Honestly, your statement doesn't completely absolve you of the same egregiousness exhibited by snide remarks about billables and depositions.

You cannot equate the same mechanisms necessary in preparation and execution of a successful LSAT score to the mechanisms necessary in preparation and success of someone who bills by the hour or takes depositions. In real life an attorney isn't bound by completing various tasks in 35 minute increments. They can take breaks, they can get up earlier and stay later, you can utilize computers, spreadsheets, planners, organizational tools, private/customized workspaces, etc., to help one succeed. These are not adaptive measures that are available when you take the LSAT, and thus a student with a specific learning disability must be given the accommodations so that they tested same reasonable standard.

Perhaps the naysayers in this forum should be given the LSAT with only 25 minutes per section and the words written in a jumbled manner. You take that exam while I take the standard exam. We can compare scores and talk about how you won't cut it in the real world. Does that sound fair? as if we were tested on the same playing field? Absolutely not. There is NOTHING standard about that arrangement.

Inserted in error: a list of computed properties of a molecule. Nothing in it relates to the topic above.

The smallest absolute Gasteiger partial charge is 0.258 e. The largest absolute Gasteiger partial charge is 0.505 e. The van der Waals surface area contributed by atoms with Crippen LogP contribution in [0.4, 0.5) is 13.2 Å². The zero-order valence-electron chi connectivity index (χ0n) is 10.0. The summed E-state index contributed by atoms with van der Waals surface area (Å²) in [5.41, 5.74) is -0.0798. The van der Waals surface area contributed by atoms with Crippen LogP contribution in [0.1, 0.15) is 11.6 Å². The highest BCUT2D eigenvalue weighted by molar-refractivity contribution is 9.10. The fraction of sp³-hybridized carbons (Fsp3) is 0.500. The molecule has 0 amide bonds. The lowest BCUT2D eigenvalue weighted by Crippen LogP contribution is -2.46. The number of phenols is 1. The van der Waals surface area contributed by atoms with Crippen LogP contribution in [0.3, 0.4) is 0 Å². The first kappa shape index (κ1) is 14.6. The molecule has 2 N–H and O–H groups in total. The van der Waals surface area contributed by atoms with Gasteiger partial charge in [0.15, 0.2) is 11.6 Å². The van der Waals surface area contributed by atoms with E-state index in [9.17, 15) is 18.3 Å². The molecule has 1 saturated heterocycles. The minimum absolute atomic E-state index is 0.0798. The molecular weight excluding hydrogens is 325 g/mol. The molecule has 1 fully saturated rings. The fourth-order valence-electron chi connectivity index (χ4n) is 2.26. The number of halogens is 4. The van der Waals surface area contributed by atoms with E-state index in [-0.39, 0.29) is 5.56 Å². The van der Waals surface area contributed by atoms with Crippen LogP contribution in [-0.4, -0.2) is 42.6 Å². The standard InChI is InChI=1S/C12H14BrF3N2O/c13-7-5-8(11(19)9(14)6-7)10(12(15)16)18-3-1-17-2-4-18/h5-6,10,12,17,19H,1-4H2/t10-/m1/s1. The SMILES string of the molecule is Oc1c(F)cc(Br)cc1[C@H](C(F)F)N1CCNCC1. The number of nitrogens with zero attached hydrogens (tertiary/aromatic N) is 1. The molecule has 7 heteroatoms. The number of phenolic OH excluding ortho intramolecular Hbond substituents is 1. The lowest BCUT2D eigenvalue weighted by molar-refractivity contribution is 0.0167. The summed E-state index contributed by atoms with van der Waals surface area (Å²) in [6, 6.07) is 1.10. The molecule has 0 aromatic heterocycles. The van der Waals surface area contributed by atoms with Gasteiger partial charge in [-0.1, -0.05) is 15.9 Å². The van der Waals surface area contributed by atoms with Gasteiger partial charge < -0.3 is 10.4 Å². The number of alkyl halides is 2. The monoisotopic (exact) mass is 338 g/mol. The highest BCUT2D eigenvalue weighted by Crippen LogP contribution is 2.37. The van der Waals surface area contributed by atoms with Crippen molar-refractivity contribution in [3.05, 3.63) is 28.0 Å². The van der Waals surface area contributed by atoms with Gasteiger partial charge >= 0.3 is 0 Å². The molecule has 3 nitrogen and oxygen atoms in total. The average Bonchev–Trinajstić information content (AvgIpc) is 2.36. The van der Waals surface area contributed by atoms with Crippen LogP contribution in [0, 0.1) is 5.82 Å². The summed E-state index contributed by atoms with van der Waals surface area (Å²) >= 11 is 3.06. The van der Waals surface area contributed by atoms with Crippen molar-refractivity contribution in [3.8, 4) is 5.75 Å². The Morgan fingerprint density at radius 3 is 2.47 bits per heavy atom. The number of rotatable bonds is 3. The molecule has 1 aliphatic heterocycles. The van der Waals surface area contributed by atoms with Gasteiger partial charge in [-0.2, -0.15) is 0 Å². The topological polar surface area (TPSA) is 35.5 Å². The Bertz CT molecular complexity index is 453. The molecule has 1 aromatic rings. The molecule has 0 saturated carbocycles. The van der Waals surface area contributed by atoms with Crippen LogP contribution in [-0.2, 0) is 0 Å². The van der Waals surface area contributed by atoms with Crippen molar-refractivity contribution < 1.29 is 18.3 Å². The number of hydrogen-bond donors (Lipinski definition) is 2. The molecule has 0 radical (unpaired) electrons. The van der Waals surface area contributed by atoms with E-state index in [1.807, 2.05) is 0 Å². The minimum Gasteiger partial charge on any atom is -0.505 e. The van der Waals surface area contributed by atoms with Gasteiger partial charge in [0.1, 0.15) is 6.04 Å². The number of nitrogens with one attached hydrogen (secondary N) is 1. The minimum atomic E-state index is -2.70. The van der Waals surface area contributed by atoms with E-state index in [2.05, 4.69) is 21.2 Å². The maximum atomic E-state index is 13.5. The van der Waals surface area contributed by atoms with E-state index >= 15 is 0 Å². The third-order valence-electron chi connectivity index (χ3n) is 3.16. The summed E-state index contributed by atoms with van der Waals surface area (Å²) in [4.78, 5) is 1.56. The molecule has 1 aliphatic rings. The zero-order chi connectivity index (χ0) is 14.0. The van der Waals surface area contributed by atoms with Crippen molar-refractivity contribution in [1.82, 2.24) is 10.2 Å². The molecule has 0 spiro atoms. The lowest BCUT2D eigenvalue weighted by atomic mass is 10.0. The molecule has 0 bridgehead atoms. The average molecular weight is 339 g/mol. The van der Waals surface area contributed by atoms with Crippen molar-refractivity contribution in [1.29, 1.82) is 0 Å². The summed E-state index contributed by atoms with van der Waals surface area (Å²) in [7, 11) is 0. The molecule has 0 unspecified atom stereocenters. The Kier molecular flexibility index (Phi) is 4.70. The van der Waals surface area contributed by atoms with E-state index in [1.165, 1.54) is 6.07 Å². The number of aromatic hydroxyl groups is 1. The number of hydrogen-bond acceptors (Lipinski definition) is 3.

I work in litigation as a paralegal. I've seen attorneys draw down bills for many different reasons, including excess time spent on tasks. Its a regular occurrence, its a part of the profession. Clients and good firms care about the quality of work put out. Yes, there are sweatshops in big law that want you to work very high numbers but those aren't the only places a successful law student will go. You are ruling out law for students with learning disabilities based on a very narrow perception.

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Re: LSAC gives ADD test-taker 2x time